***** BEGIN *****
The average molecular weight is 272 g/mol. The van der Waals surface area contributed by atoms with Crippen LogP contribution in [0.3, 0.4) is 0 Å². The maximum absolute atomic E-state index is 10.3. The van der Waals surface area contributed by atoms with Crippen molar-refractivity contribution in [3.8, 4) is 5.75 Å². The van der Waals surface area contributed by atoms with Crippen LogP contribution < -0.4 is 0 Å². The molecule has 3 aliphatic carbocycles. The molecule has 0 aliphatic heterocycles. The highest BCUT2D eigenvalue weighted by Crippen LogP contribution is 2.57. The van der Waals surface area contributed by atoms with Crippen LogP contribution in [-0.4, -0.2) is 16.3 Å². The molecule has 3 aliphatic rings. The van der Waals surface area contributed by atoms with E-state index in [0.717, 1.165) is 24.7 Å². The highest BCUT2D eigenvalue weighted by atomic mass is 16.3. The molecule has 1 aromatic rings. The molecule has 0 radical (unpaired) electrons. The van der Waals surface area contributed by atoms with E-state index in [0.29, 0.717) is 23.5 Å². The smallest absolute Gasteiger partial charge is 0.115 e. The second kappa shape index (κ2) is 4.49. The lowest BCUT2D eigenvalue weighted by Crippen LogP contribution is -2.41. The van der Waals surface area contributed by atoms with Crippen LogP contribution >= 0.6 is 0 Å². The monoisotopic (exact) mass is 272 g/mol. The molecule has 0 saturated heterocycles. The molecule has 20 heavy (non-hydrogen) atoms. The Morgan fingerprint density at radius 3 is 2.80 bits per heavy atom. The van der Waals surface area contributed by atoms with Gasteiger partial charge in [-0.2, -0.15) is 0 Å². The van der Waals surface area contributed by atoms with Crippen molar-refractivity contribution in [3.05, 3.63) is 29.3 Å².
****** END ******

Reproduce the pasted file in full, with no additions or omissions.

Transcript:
The average molecular weight is 272 g/mol. The van der Waals surface area contributed by atoms with Crippen LogP contribution in [0.3, 0.4) is 0 Å². The maximum absolute atomic E-state index is 10.3. The van der Waals surface area contributed by atoms with Crippen molar-refractivity contribution in [3.8, 4) is 5.75 Å². The van der Waals surface area contributed by atoms with Crippen LogP contribution < -0.4 is 0 Å². The molecule has 3 aliphatic carbocycles. The molecule has 0 aliphatic heterocycles. The highest BCUT2D eigenvalue weighted by Crippen LogP contribution is 2.57. The van der Waals surface area contributed by atoms with Crippen LogP contribution in [-0.4, -0.2) is 16.3 Å². The molecule has 3 aliphatic rings. The van der Waals surface area contributed by atoms with E-state index in [0.717, 1.165) is 24.7 Å². The highest BCUT2D eigenvalue weighted by atomic mass is 16.3. The molecule has 1 aromatic rings. The molecule has 0 radical (unpaired) electrons. The van der Waals surface area contributed by atoms with E-state index in [0.29, 0.717) is 23.5 Å². The smallest absolute Gasteiger partial charge is 0.115 e. The second kappa shape index (κ2) is 4.49. The lowest BCUT2D eigenvalue weighted by Crippen LogP contribution is -2.41. The van der Waals surface area contributed by atoms with Crippen LogP contribution >= 0.6 is 0 Å². The monoisotopic (exact) mass is 272 g/mol. The molecule has 0 saturated heterocycles. The molecule has 20 heavy (non-hydrogen) atoms. The Morgan fingerprint density at radius 3 is 2.80 bits per heavy atom. The van der Waals surface area contributed by atoms with Gasteiger partial charge in [-0.2, -0.15) is 0 Å². The van der Waals surface area contributed by atoms with Crippen molar-refractivity contribution in [3.05, 3.63) is 29.3 Å².